Hermeneutics: Interpretation, Understanding and Sense-making

Tomkins, Leah and Eatough, Virginia (2018). Hermeneutics: Interpretation, Understanding and Sense-making. In: Cassell, Catherine; Cunliffe, Ann L. and Grandy, Gina eds. SAGE Handbook of Qualitative Business and Management Research Methods. Sage, pp. 185–200.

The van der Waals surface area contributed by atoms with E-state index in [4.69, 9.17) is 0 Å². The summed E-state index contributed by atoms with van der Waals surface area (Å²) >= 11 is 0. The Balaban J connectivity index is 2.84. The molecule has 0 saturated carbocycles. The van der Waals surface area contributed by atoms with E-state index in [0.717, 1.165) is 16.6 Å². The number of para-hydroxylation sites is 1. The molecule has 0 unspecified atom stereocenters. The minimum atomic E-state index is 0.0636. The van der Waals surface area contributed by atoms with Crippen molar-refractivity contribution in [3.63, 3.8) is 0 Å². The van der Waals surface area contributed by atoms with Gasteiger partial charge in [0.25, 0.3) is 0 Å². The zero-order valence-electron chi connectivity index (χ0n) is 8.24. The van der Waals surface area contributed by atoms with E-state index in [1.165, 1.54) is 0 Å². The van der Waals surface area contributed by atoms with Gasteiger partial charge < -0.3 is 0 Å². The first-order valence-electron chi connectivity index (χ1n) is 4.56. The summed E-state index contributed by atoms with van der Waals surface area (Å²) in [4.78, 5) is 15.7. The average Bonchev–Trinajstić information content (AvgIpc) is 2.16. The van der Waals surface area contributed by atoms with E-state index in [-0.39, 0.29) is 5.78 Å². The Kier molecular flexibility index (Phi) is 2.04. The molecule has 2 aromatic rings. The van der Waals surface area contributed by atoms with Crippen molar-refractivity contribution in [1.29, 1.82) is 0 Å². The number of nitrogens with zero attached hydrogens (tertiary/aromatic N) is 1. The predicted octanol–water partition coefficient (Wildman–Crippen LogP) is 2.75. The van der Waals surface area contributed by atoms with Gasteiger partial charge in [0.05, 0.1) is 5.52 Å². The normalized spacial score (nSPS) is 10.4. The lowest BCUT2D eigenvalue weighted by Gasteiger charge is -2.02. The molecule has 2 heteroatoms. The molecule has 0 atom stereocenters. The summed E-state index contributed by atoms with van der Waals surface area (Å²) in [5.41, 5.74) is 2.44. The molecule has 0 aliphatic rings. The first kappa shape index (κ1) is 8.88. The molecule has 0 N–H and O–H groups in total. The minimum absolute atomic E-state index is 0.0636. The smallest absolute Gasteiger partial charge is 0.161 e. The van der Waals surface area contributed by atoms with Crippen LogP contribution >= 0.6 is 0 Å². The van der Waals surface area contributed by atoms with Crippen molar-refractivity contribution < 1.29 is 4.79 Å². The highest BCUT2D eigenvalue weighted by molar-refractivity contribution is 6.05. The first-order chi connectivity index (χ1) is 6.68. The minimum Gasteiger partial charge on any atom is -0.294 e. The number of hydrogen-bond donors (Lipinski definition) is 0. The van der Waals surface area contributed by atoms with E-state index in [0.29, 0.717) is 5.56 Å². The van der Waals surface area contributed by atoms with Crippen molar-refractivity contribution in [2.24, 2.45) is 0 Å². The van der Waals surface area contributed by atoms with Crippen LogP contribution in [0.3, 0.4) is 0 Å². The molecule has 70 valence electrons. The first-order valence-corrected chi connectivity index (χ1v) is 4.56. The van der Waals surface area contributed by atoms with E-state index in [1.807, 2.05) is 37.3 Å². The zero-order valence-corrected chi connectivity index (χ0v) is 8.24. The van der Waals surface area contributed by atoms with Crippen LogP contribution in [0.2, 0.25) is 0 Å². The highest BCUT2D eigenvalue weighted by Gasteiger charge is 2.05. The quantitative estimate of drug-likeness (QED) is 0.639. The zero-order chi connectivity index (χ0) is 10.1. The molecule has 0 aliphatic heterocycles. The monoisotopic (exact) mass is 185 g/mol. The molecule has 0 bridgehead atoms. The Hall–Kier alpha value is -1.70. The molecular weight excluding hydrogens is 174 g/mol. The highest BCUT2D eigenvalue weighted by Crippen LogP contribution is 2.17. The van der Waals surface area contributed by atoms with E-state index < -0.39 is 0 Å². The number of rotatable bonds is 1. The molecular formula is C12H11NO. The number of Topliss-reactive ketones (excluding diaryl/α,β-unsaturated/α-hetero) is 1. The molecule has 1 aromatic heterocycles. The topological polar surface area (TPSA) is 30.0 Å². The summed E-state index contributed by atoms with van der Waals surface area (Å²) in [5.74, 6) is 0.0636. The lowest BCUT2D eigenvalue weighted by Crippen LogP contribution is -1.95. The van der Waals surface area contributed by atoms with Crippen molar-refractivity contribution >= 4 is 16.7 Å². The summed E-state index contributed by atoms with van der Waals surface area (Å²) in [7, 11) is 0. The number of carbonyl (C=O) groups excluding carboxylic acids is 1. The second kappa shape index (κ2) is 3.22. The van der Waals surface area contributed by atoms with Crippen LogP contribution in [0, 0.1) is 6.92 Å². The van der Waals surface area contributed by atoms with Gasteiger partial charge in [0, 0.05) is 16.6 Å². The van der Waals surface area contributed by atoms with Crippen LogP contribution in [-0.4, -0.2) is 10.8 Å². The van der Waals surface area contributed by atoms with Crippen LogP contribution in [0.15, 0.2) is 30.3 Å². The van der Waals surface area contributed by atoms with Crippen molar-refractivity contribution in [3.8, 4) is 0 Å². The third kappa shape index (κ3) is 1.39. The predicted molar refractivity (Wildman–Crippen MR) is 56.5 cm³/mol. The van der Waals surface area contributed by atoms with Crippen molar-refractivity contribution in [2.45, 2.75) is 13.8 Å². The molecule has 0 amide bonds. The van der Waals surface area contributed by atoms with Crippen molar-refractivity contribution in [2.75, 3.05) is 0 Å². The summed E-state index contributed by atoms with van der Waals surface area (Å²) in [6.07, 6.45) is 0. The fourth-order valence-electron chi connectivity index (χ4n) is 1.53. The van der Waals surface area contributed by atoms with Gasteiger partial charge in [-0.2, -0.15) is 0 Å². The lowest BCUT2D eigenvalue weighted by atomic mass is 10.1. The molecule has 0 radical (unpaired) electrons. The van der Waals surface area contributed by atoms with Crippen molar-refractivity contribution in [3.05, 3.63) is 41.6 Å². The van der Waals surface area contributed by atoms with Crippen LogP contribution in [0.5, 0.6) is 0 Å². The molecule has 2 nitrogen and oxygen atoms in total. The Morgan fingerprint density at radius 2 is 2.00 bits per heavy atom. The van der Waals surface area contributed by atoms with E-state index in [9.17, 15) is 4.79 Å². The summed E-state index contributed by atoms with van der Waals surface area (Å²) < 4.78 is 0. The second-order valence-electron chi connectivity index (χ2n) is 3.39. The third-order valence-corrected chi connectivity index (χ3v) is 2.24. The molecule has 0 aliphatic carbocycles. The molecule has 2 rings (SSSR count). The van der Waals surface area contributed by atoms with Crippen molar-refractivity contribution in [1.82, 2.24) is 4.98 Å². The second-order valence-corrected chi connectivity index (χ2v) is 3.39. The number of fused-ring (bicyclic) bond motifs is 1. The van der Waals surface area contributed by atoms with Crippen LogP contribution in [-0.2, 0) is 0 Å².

Gadamer (1989: xxxiii) describes hermeneutics as ‘a theory of the real experience that thinking is’. In this chapter, we explore two main aspects of this experience of thinking - interpretation and understanding. We draw on the work of Schleiermacher (1768-1834) to review the origins of modern hermeneutics as an activity of interpretation, and on Heidegger (1889-1976) and Gadamer (1900-2002) for hermeneutics as a philosophy of understanding. We consider the ways in which Ricoeur (1913-2005) and Habermas (1929-) move hermeneutics towards critical theory, challenging the trustworthiness of text and the possibility of understanding, and urging reflection on their ideological construction and motivation. We use the most famous idea in the hermeneutic canon, the hermeneutic circle, as a leit-motif for the chapter. This illuminates a range of mutually constitutive relationships between context and text, whole and parts, general and particular, anticipation and encounter, familiarity and strangeness, presence and absence, and sense and non-sense. We discuss how hermeneutics has influenced contemporary organization and management research, inspiring an array of interpretive methods and inviting critical reflection on personal and organizational sense-making.

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